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Organic, Inc.: Natural Foods and How They…
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Organic, Inc.: Natural Foods and How They Grew

by Samuel Fromartz

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This book gave me a better understanding of the history, growth, and passion of the organic food movement. It took a while for me to finish this book, but I'm glad I stuck with it. ( )
  dukefan86 | May 29, 2013 |
Just think about that title. What really gets me is the phrase, "natural foods." What a strange concept, "natural foods." Who would have thought 100 years ago that there would come a day when we differentiate "natural" foods from...from what, "unnatural" foods? What could be more natural than eating and what could we eat more naturally than food? Really, I think this phrase encapsulates what food has come down to under our very noses and often with subconscious consumer complicity. And really that is what this book all boils down to.

Fromartz is a business writer who decided to delve ever deeper into one of his hobbies-turned-lifestyles, natural food eating. What began as escapades down the aisles of Whole Foods turned into seeking out local farmers markets and organic farms. And with that, a book was born that provides not only a history of organic food itself, but also the history and present condition of the business of organic - an element of organic that I would argue is more important than the actual production and strict adherence to standards that make "organic" organic because in the end it has to sell.

Those that began the organic movement did so to change the world and how people eat. The catch-22 of it was that in order to appeal to the masses and actually change their eating habits, portions of organic had to become big business. While it would be more ecologically/emotionally/psychologically appealing if local organic farmers were able to deliver their products to every niche market in the country, the reality is that organic can only reach the masses if it becomes available to them, and the local farmers just could not do this. They had to sell out.

Regardless of business models and strict adherence to organic mores, the facts of the state of U.S. agriculture and the allowance of use of strange and possibly disease-inducing products would make anyone think twice about not choosing organic instead. While this book is not as nitty-gritty detailed in the meat industry like Fast Food Nation or as fight for the worker as The Jungle, it certainly does have elements of both. I recommend this read to any true foodie, and I highly recommend it to those in the food industry. It is succinct, informative, and on target - balanced and digestible like a home-cooked meal on an organic family farm.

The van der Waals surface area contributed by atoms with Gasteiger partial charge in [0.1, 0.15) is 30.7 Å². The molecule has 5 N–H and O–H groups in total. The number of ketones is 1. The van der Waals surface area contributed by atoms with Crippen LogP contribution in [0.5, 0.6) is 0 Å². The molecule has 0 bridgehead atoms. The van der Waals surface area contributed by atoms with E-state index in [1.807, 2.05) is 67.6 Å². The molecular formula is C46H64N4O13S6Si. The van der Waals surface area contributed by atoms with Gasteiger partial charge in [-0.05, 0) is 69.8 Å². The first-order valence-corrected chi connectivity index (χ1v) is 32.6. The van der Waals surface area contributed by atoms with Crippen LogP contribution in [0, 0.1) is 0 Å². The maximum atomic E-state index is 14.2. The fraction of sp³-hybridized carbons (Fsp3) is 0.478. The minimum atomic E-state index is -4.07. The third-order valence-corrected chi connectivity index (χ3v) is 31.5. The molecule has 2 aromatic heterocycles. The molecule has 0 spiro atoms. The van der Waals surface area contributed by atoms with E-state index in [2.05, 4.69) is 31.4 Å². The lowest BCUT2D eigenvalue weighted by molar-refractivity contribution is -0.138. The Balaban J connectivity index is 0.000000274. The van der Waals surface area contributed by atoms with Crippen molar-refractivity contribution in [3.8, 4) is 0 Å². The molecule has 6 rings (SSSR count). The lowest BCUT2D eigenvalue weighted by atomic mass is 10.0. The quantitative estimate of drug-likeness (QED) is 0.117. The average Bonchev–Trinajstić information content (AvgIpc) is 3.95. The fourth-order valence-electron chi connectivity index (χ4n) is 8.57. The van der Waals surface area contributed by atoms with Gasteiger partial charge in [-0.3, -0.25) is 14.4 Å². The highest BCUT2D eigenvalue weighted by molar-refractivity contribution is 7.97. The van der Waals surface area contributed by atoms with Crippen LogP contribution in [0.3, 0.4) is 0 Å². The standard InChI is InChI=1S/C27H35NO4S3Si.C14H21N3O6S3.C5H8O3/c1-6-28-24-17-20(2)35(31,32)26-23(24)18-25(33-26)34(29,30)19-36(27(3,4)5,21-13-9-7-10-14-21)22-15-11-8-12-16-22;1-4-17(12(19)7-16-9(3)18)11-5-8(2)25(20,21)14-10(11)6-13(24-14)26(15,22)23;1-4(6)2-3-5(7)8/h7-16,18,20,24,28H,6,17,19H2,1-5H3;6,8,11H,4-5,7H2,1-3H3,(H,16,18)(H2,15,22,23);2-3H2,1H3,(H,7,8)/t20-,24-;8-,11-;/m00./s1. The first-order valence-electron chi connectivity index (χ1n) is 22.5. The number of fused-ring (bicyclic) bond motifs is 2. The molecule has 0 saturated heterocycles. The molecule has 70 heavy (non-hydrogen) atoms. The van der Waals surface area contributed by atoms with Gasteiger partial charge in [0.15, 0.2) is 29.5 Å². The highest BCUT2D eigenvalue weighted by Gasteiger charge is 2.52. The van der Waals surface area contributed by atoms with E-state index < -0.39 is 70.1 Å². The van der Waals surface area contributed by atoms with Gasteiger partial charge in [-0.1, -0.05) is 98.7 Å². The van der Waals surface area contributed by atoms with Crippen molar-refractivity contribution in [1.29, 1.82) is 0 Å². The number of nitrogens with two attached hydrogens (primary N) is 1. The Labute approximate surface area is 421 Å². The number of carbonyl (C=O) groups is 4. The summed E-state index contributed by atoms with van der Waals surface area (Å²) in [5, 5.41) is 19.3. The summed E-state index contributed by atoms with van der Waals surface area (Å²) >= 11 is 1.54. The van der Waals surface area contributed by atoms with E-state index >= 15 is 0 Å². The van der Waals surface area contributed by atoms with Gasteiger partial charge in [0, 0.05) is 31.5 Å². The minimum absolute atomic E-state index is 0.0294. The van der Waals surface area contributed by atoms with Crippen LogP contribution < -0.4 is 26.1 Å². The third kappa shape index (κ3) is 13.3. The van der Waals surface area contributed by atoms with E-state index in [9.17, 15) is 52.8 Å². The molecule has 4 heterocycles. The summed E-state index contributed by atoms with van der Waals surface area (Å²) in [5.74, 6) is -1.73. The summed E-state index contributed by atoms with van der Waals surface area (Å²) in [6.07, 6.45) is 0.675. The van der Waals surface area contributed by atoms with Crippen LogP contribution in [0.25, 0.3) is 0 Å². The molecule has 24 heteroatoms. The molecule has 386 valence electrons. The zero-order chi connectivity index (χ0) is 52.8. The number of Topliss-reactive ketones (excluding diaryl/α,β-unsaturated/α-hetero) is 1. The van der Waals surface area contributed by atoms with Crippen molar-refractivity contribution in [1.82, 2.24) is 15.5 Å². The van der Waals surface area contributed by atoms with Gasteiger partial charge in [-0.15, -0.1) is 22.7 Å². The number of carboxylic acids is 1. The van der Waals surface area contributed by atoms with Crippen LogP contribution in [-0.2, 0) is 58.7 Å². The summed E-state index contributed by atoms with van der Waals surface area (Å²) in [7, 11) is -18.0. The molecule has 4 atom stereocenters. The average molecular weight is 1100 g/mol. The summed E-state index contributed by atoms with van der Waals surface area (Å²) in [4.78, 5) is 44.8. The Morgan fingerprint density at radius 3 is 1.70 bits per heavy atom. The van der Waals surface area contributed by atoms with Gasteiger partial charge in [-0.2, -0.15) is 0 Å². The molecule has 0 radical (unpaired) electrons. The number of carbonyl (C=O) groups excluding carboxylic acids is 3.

Carlie | Oct 22, 2008 |
While this book did hold some information on the health issues of organic foods, the main story was the growth of the industry. With the introduction of organic products being produced at a large scale there is a fight to define what is organic. For someone like myself that has little knowledge about organic foods this is a good introduction to the industry that has become so popular. ( )
  rwallen | Mar 3, 2008 |
lively story of the development of the organic food industry in the USA
  pezza | Jun 21, 2007 |
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Amazon.com Product Description (ISBN 0156032422, Paperback)

Who would have thought that a natural food supermarket could have been a financial refuge from the dot-com bust? But it had. Sales of organic food had shot up about 20 percent per year since 1990, reaching $11 billion by 2003 . . . Whole Foods managed to sidestep that fray by focusing on, well, people like me. Organic food has become a juggernaut in an otherwise sluggish food industry, growing at 20 percent a year as products like organic ketchup and corn chips vie for shelf space with conventional comestibles. But what is organic food? Is it really better for you? Where did it come from, and why are so many of us buying it? Business writer Samuel Fromartz set out to get the story behind this surprising success after he noticed that his own food choices were changing with the times. In Organic, Inc., Fromartz traces organic food back to its anti-industrial origins more than a century ago. Then he follows it forward again, casting a spotlight on the innovators who created an alternative way of producing food that took root and grew beyond their wildest expectations. In the process he captures how the industry came to risk betraying the very ideals that drove its success in a classically complex case of free-market triumph.

(retrieved from Amazon Mon, 30 Sep 2013 13:43:50 -0400)

(see all 2 descriptions)

"Organic food has become a juggernaut in an otherwise sluggish food industry, growing at 20 percent a year as products like organic ketchup and corn chips vie for shelf space with conventional comestibles. But what is organic food? Is it really better for you? Where did it come from, and why are so many of us buying it?" "Business writer Samuel Fromartz set out to get the story behind this surprising success after he noticed that his own food choces were changing with the times. In Organic, Inc., Fromartz traces organic food back to its anti-industrial origins more than a century ago. Then he follows it forward again, casting a spotlight on the innovators who created an alternative way of producing food that took root and grew beyond their wildest expectations. In the process he captures how the industry came to risk betraying the very ideals that drove its success in a classically complex case of free-market triumph."--BOOK JACKET.… (more)

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